Home Depot Claims
Home Depot is a huge “big-box” chain of over 2,000 stores that sell home improvement and construction materials. Almost all of us have been in a Home Depot or Lowe’s. It is a great store when it comes to price and selection for home improvement. The typical store is filled with activity. Not surprisingly, this company faces more than its fair share of lawsuits by customers injured because of the negligence of the business and its employees.
Customers can never be 100% safe in any store. But retailers have an obligation to maintain its premises in a reasonably safe condition and to warn consumers of any potential dangers or hazards.
Home Depot is the defendant in a lot of premises liability lawsuits. Is this because it is a bad company? We don’t think so. But the very nature of these big box stores is that there are a lot of employees with little experience making significant safety decisions. Most make the right decisions. But many don’t.
We recently represented a doctor in Maryland who suffered an injury at a Home Depot that damaged his career as a physician. He received a successful settlement in his case. Our take on this company is while they are certainly not going to pay on frivolous claims; it will pay reasonable value on legitimate claims that are properly presented to them if it suggests a lawsuit may be imminent if the case is not settled.
Types of Claims Against Home Depot
Here are some examples of the types of civil actions that have been filed against Home Depot:
- Slip and falls
- Excessive force from security
- Negligent security
- Defective Products
- Defective Husky/Tri-Cam ladders
- Defective Gorilla/Tri-Cam ladders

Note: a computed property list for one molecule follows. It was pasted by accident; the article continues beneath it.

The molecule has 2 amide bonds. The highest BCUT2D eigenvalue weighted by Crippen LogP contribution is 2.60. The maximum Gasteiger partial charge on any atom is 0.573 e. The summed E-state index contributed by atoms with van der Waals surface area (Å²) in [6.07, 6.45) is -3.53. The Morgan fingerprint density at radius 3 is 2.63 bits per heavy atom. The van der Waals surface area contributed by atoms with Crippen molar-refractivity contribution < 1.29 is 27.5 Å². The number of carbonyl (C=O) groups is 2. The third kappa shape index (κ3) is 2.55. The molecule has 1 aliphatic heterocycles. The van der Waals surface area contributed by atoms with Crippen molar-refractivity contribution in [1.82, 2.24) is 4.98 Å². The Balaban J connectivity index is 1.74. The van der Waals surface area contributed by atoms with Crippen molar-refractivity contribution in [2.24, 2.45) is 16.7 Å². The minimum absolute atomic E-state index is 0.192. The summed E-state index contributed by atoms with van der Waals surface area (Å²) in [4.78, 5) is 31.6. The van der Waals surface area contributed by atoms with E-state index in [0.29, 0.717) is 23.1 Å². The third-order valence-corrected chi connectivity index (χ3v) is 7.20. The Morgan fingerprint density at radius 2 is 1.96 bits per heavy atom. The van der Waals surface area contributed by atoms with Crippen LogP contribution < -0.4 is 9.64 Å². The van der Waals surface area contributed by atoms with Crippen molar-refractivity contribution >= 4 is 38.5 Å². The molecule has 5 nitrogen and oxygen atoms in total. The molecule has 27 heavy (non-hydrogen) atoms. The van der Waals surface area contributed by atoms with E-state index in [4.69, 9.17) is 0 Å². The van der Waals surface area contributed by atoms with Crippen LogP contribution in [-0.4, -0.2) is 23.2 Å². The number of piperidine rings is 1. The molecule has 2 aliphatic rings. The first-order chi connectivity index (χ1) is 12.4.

- Defective O-Cedar brand push broom sold at Home Depot
- One World Technologies/Ryobi Technologies/Ridgid table saws
Getting a Lawyer to Fight Home Depot
Here is a summary of some Home Depot verdicts and settlements around the country. Please keep in mind this is not a representative sampling or necessarily a good indication as to the value of your or your client’s case, even if you have similar facts.
- 2017: $4,527,799 Verdict in Oregon. Plaintiff filed a lawsuit against Tricam and Home Depot. The suit alleged the rivets on a Husky brand stepladder bought at Home Depot failed without warning. The jury found Tricam/Home Depot 70% responsible for the harm that was caused. The verdict was later reduced by the trial judge to $1.9 million. Apparently, the trial judge believed the plaintiff’s lawyer did not put on sufficient evidence of the man’s future lost wages given his prior unrelated injuries.
- 2017: $101,000 Settlement in California. A little girl had permanent scarring after a display cabinet fell down on top of her when she opened the cabinet doors. The case settled with $100,000 going to the girl and $1,000 going to the father for his emotional distress/bystander claim.
- 2013: $624,472.45 Verdict in California. Plaintiff, a 27-year-old correctional officer, is at a California Home Depo when a palm tree for sale fell and struck her left shoulder and upper back area. She files suit alleging that Defendant failed to maintain properly the area resulting in a dangerous condition. After a year and a half of conservative therapy, surgery was recommended. Plaintiff elected to continue the conservative treatment and not undergo surgery, therefore, requiring future medical expenses. Defendant claimed that the tree merely glanced Plaintiff, and she did not fall or lose her balance. They further argued the Plaintiff’s claim that she was no longer able to work as a correctional officer. Plaintiff asked for $1.1 million including compensation for future wage loss and loss of household services. The jury awarded $624,472 – broken down to include $100,000 in future medical costs and $100,000 in future lost earning capacity.
- 2012: $425,000 Settlement in Boston, Massachusetts. Plaintiff is a welder going down a ladder while on the job. While going down the ladder, one of the ladder’s top rungs detached from the side rails. Plaintiff suffers head, back, and most notably, a rotator cuff shoulder injury that requires two surgeries. He sued the ladder’s manufacturer, Tricam, and HD where the ladder was purchased.